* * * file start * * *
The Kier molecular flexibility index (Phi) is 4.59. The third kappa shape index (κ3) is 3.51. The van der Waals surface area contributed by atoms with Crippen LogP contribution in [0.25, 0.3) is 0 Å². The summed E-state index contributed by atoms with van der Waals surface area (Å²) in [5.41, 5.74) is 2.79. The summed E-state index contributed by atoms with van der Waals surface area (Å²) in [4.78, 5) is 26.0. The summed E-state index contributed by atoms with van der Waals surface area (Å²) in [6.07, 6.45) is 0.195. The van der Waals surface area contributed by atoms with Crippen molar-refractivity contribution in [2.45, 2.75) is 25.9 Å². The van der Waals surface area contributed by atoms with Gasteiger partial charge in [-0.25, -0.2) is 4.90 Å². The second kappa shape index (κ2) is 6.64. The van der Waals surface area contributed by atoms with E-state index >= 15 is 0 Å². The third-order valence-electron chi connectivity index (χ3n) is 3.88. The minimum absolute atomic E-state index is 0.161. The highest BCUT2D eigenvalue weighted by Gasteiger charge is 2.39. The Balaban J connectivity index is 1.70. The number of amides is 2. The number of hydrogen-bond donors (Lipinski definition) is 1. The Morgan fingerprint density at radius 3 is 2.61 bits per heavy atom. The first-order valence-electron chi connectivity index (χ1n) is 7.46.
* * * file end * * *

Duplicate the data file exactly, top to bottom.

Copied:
The Kier molecular flexibility index (Phi) is 4.59. The third kappa shape index (κ3) is 3.51. The van der Waals surface area contributed by atoms with Crippen LogP contribution in [0.25, 0.3) is 0 Å². The summed E-state index contributed by atoms with van der Waals surface area (Å²) in [5.41, 5.74) is 2.79. The summed E-state index contributed by atoms with van der Waals surface area (Å²) in [4.78, 5) is 26.0. The summed E-state index contributed by atoms with van der Waals surface area (Å²) in [6.07, 6.45) is 0.195. The van der Waals surface area contributed by atoms with Crippen molar-refractivity contribution in [2.45, 2.75) is 25.9 Å². The van der Waals surface area contributed by atoms with Gasteiger partial charge in [-0.25, -0.2) is 4.90 Å². The second kappa shape index (κ2) is 6.64. The van der Waals surface area contributed by atoms with E-state index >= 15 is 0 Å². The third-order valence-electron chi connectivity index (χ3n) is 3.88. The minimum absolute atomic E-state index is 0.161. The highest BCUT2D eigenvalue weighted by Gasteiger charge is 2.39. The Balaban J connectivity index is 1.70. The number of amides is 2. The number of hydrogen-bond donors (Lipinski definition) is 1. The Morgan fingerprint density at radius 3 is 2.61 bits per heavy atom. The first-order valence-electron chi connectivity index (χ1n) is 7.46.